THE FUTURENashville is churning. But most say it's for the better. For example, new Internet-based companies have cropped up such as, an online music venture co-developed by Preston Sullivan, the former Sixteenth Avenue Studios manager, and Judith Newby, former personal manager for Everly Brothers, Tom. T. Hall and Johnny Rodriguez. might prove to be the model for the future of multimedia in Nashville, a model in which music becomes a content source for the 144 URL channels operates. The company also creates marketing and sales packages for independent and major label artists and its own burgeoning roster of recording artists.'s audio arsenal is Spartan-a Mackie mixer, a few microphones, Real Audio for MP3 encoding and Adobe Premiere video editing software. But that's about all it takes, Sullivan says. The company can always use the studio resources of Nashville, which continue to become more affordable as consolidation continues, as well as Full Scale, a Seattle recording studio that is one of's partners.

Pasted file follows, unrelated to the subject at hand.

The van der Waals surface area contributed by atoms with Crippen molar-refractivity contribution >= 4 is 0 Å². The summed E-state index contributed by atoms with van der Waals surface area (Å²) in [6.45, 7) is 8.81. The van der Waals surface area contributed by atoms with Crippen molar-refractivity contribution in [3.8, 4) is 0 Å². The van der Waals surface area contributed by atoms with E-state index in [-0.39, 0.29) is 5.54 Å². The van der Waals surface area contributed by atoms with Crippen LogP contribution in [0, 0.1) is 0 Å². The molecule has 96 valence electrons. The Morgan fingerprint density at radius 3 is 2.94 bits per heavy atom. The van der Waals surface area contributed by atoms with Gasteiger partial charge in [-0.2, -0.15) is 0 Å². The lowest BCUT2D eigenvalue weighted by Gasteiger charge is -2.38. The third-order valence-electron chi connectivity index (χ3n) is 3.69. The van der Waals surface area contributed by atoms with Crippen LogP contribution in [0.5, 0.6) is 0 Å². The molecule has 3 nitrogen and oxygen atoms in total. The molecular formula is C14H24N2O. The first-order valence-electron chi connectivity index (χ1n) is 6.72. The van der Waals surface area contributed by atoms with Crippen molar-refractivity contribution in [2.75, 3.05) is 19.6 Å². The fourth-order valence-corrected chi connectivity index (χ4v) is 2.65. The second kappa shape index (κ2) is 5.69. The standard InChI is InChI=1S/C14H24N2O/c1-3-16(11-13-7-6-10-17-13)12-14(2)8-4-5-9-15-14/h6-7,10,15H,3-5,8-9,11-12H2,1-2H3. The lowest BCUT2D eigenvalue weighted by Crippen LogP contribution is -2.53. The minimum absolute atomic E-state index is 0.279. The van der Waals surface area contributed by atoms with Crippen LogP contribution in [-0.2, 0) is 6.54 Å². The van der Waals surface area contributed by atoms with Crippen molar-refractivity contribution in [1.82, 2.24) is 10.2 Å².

Nashville has also become the North American headquarters for the sprawling School of Audio Engineering (SAE) empire. SAE took over the former Arista Records building just off Music Row, and the 14,000-square-foot facility is now the flagship for the school's invasion of U.S. shores, which began last year.

There is much that is unique in Nashville's situation. But there is just as much here that can be applied to the larger studio business picture. Although The Hit Factory's acquisition of Miami's Criteria has been a headline-maker, Emerald's business plan has been just as compelling, in a more complex and nuanced way. Perhaps the most important lesson of the last decade is the notion that, for the first time in its 50-plus years as a recording center, Nashville's developments in its studio infrastructure and the developments in country music may not be one and the same.